Assessing ancient human butchery behaviors

Dartmouth Events

Assessing ancient human butchery behaviors

Purdue University Anthropologist Erik Otárola-Castillo, will discuss using 3D Geometric Morphometrics and Bayesian to assess ancient human butchery behaviors

Thursday, January 18, 2018
Class of 1930 Room, Rockefeller Center
Intended Audience(s): Public

Studies of cut marks and other bone surface modifications (BSM) caused by butchery are crucial to our understanding of human and earlier hominin subsistence behavior. Over the last several decades, however, BSM identification has remained contentious, particularly in terms of identifying the earliest instances of hominin butchery; there has been a lack of consensus over how to identify or differentiate marks made by human and non-human actors and varying effectors. Most investigations have relied on morphology to identify butchery marks and their patterning. This includes cut marks, one of the most significant human marks. Attempts to discriminate cut marks from other types of marks have employed a variety of techniques, ranging from subjectively characterizing cut mark morphology using the naked eye, to using high-powered microscopy such as scanning electron microscopy (SEM) or micro-photogrammetry. Recent approaches use 3D scanning to obtain detailed information about the marks, and apply those to the fossil record. Although 3D datasets open promising new avenues for investigation, analyses of these datasets have not yet taken advantage of the full 3D surface morphology of BSM. Rather, most use selected cross-sectional slices of 3D scans as proxies for overall shape. Here, I develop new 3D geometric morphometrics (GM) methods coupled with a Bayesian approach to probabilistically discriminate between marks caused by different butchery behaviors. At the same time, this approach provides a complete set of 3D morphological measurements and descriptions. Results strengthen statistical confidence in cut mark identification and offer a novel approach that can be used to discriminate subtle differences between cut mark types in the fossil record. Furthermore, I provide open source easy to use software with which to make future quantitative comparisons between experimental and archaeological examples, including contentious specimens that are key to understanding the earliest hominin butchery.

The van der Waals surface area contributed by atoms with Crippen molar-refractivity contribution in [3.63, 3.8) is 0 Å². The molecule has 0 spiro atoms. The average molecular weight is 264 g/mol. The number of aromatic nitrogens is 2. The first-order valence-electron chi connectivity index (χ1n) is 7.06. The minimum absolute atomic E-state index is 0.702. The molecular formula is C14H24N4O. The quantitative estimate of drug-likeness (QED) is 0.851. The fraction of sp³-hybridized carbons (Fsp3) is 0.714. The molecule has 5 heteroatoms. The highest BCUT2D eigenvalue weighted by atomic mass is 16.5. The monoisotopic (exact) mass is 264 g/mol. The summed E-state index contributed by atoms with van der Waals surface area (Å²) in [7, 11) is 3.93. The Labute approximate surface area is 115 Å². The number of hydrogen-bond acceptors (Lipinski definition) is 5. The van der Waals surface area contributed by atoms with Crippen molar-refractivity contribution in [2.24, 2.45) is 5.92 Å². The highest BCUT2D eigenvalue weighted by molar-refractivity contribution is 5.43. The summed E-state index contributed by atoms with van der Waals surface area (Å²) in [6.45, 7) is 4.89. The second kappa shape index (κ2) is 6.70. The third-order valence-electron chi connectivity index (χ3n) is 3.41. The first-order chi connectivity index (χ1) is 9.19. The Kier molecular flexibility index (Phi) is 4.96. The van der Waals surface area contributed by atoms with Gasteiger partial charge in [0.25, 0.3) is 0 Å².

For more information, contact:
Laura Mitchell

Events are free and open to the public unless otherwise noted.